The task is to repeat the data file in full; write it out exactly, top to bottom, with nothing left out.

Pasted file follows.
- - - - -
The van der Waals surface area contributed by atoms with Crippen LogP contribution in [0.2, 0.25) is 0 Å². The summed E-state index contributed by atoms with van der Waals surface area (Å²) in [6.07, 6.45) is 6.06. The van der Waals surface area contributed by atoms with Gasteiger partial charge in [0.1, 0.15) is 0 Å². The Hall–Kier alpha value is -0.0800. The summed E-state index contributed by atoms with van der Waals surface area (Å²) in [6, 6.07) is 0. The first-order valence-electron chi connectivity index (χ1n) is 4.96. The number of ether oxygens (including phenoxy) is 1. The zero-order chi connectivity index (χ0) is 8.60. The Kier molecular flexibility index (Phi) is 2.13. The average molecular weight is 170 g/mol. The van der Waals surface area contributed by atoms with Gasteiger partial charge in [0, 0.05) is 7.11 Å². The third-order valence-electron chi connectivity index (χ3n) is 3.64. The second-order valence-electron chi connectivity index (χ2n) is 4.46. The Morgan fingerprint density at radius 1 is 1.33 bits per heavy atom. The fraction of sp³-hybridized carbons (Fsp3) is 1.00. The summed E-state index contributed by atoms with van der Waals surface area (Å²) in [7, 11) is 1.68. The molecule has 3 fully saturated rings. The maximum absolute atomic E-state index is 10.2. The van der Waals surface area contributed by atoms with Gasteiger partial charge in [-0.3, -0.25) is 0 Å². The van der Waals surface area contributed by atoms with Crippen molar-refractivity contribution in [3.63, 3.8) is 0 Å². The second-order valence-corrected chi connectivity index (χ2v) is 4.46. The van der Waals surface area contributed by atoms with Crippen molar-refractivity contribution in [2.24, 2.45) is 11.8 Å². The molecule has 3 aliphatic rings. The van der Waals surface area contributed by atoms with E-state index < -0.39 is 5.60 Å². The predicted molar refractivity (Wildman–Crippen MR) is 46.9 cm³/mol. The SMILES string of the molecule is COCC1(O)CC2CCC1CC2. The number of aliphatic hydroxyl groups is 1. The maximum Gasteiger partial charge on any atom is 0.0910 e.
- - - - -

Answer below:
The van der Waals surface area contributed by atoms with Crippen LogP contribution in [0.2, 0.25) is 0 Å². The summed E-state index contributed by atoms with van der Waals surface area (Å²) in [6.07, 6.45) is 6.06. The van der Waals surface area contributed by atoms with Gasteiger partial charge in [0.1, 0.15) is 0 Å². The Hall–Kier alpha value is -0.0800. The summed E-state index contributed by atoms with van der Waals surface area (Å²) in [6, 6.07) is 0. The first-order valence-electron chi connectivity index (χ1n) is 4.96. The number of ether oxygens (including phenoxy) is 1. The zero-order chi connectivity index (χ0) is 8.60. The Kier molecular flexibility index (Phi) is 2.13. The average molecular weight is 170 g/mol. The van der Waals surface area contributed by atoms with Gasteiger partial charge in [0, 0.05) is 7.11 Å². The third-order valence-electron chi connectivity index (χ3n) is 3.64. The second-order valence-electron chi connectivity index (χ2n) is 4.46. The Morgan fingerprint density at radius 1 is 1.33 bits per heavy atom. The fraction of sp³-hybridized carbons (Fsp3) is 1.00. The summed E-state index contributed by atoms with van der Waals surface area (Å²) in [7, 11) is 1.68. The molecule has 3 fully saturated rings. The maximum absolute atomic E-state index is 10.2. The van der Waals surface area contributed by atoms with Gasteiger partial charge in [-0.3, -0.25) is 0 Å². The van der Waals surface area contributed by atoms with Crippen molar-refractivity contribution in [3.63, 3.8) is 0 Å². The second-order valence-corrected chi connectivity index (χ2v) is 4.46. The van der Waals surface area contributed by atoms with Crippen molar-refractivity contribution in [2.24, 2.45) is 11.8 Å². The molecule has 3 aliphatic rings. The van der Waals surface area contributed by atoms with E-state index < -0.39 is 5.60 Å². The predicted molar refractivity (Wildman–Crippen MR) is 46.9 cm³/mol. The SMILES string of the molecule is COCC1(O)CC2CCC1CC2. The number of aliphatic hydroxyl groups is 1. The maximum Gasteiger partial charge on any atom is 0.0910 e.